Susie was preceded in death by her parents; husband, Robert in 1987; sisters, Rosie Speer, Mary Moneypenny, and two infant sisters; and a brother, Joseph Gurto.

A Memorial Service will be held on Sunday, August 22, 2004, at 4 p.m. at the RAISIAN FAMILY FUNERAL HOME, 581 Harbor Street, Conneaut.

At the request of the deceased, no calling hours will be observed.

Memorial contributions may be made to the American Cancer Society, with envelopes available at the Funeral Home.

Susie A. Petrovski - Obituary
August 14, 2004 - Ashtabula Star Beacon

CONNEAUT — Susie A. Petrovski, age 73, of Conneaut, OH, died Thursday, August 12, 2004, at the Ashtabula County Medical Center. Funeral arrangements are pending and will be announced by the RAISIAN FAMILY FUNERAL HOME, 581 Harbor Street, Conneaut, OH.
August 17, 2004 - Ashtabula Star Beacon


CONNEAUT — SUSIE A. PETROVKSI, age 73 of Conneaut, died Thursday, August 12, 2004 at the Ashtabula County Medical Center.

Memorial services will be held on Sunday, August 22, 2004 at 4:00 p.m. at the RAISIAN FAMILY FUNERAL HOME, 581 HARBOR ST., CONNEAUT.

A complete obituary will be in Thursday's newspaper.

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Remember Me

Remember me when flowers bloom
Early in the spring.
Remember me on sunny days
In the fun that summer brings.

Remember me in the fall,
As you walk through the leaves of gold,
And in the wintertime – Remember me
In the stories that are told.

Remember me, as the sound of laughter,
And my face the moment after.

But most of all remember
Each day – right from the start,
For I will be forever near –
As I live within your heart.

“Though the distance that’s between us in miles
May be quite far,
Today you seem so very close because,
In thoughts, you are.”

Susie Petrovski

Missed by Family & Friends

Aunt Sue passed away at 6:40PM.  I would like to share something about Aunt Sue now.  She was my first babysitter.  Sharen August 12, 2005

I remember Aunt Sue as being very confident and self assured, but she was never  arrogant or a snob. - Joe Gurto August 13, 2005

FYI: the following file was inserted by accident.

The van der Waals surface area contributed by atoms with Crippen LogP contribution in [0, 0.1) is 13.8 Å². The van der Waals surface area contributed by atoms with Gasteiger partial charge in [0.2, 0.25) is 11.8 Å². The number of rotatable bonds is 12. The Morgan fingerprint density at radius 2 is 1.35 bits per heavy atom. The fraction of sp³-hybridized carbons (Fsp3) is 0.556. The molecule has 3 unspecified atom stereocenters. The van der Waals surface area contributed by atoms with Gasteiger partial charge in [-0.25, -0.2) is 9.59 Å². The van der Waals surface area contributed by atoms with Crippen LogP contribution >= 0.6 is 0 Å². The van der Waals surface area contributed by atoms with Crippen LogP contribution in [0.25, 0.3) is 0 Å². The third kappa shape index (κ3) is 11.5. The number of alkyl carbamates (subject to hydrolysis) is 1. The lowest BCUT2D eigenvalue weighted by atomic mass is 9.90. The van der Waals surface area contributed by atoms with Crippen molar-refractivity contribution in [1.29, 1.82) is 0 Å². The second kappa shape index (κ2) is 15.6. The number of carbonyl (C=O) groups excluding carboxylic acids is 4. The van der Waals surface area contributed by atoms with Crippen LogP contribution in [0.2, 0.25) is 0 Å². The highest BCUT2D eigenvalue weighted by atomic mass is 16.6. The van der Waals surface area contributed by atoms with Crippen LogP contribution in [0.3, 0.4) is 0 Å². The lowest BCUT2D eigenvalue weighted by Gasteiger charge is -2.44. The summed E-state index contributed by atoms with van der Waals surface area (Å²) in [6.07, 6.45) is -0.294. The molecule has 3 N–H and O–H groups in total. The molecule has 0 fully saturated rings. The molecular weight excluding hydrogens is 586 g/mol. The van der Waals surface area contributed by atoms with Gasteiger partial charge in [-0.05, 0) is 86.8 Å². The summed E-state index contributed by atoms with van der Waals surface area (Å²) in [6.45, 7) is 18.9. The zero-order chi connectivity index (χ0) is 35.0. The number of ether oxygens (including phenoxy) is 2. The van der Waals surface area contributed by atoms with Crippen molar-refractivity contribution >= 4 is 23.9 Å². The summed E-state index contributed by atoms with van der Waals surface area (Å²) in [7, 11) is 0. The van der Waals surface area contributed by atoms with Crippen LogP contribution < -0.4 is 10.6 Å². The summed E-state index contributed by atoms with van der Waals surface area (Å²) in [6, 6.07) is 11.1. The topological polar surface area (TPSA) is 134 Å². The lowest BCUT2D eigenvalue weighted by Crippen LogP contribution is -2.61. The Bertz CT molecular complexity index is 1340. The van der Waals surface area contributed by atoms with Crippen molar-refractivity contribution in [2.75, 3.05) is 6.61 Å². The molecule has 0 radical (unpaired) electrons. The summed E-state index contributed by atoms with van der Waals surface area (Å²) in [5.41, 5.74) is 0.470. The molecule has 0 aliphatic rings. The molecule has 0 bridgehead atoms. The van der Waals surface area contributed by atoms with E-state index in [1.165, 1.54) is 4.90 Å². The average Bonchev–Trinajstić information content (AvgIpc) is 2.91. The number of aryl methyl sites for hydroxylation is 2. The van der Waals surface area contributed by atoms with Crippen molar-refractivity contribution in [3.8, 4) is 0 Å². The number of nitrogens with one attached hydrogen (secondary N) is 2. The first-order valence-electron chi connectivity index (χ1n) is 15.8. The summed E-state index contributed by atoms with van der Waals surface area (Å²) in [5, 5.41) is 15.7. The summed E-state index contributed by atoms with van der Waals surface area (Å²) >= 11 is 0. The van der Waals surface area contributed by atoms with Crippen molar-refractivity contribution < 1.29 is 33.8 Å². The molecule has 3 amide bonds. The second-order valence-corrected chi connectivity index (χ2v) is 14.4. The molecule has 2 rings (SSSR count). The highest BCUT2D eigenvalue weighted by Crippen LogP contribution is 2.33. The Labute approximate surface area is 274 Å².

I was just taking time to reflect on my memories of the day Aunt Sue died.  I would like to go into detail.  Aunt Sue was at the family reunion on Sat. on Sun. she went back into the hosp. and never came home.  While she was home for a few days before going back into the hosp. She had Uncle Jim over to the condo to look at her grandfather clock which had stopped working.  He told her he couldn't fix it, it needed parts.  After he left she went over to the clock and tried to move the hands to get it to work, but nothing happened.  Anyway she went back into the hosp.  She went into a coma and only came out of it once.  The day she died I was sitting next to her and she was making a noise(trying to say something) like OH! OH!  not the pain kind of sound but more like Ok now I understand.  Aunt Effie, Aunt Lorraine, Uncle Frank, Uncle Jim, Uncle Pat, Aunt Gayle and Sherry where there.  Aunt Lorraine took Aunt Effie home to get a few things(she had been staying at the hosp. the whole time). Aunt Lorraine was going to bring her back later and stay with her,  Pam Miller had stayed the night before.(the nurses didn't want Aunt Effie to be alone with Aunt Sue any more.)  Anyway After Auntie Lorraine and Aunt Effie left,  Uncle Frank left, then Uncle Jim left.  Aunt Gayle,  Uncle Pat and Sherry stayed for a little while longer.  They too finally left,  when they left I went to the restroom.  When I came back out Aunt Sue had also left.  I always tell everyone that when Uncle Pat walked out she was right behind him. Anyway a few days later I was sitting in the condo and happened to look at the grandfather clock.  The hands had stopped at 6:40 P.M. Aunt Sue had sit the time, and it was the time Aunt Sue walked out of the hosp. for her final trip. 




Frank Gurto Sr.


Sep. 11, 1933 - Jan. 15, 2006
Age 72
Frank had Stomach Cancer

Edna St. Vincent Millay

The railroad track is miles away,
And the day is loud with voices speaking,
Yet there isn't a train goes by all day
But I hear its whistle shrieking.

All night there isn't a train goes by,
Though the night is still for sleep and dreaming,
But I see its cinders red on the sky,
And hear its engine steaming.

My heart is warm with friends I make,
And better friends I not be knowing;
Yet there isn't a train I'd rather take,
No matter where it's going.

Frank Gurto - Obituary
January 17, 2006 - Star Beacon


CONNEAUT -- Frank Gurto, age 72, of Conneaut, OH, died Sunday, January 15, 2006, at his residence following a short illness with cancer.

Frank was born in Conneaut on September 11, 1933, the son of Peter and Mary (Delveccio) Gurto. He attended Conneaut High and then went to work for the former Nickel Plate Railroad.

He enlisted in the United States Army and proudly served his country until his Honorable discharge in 1956. He remained in the Army Reserves until 1962. Frank returned to Conneaut and worked again for the Nickel Plate and later Norfolk and Southern Railroad until his retirement from the maintenance department in 1993.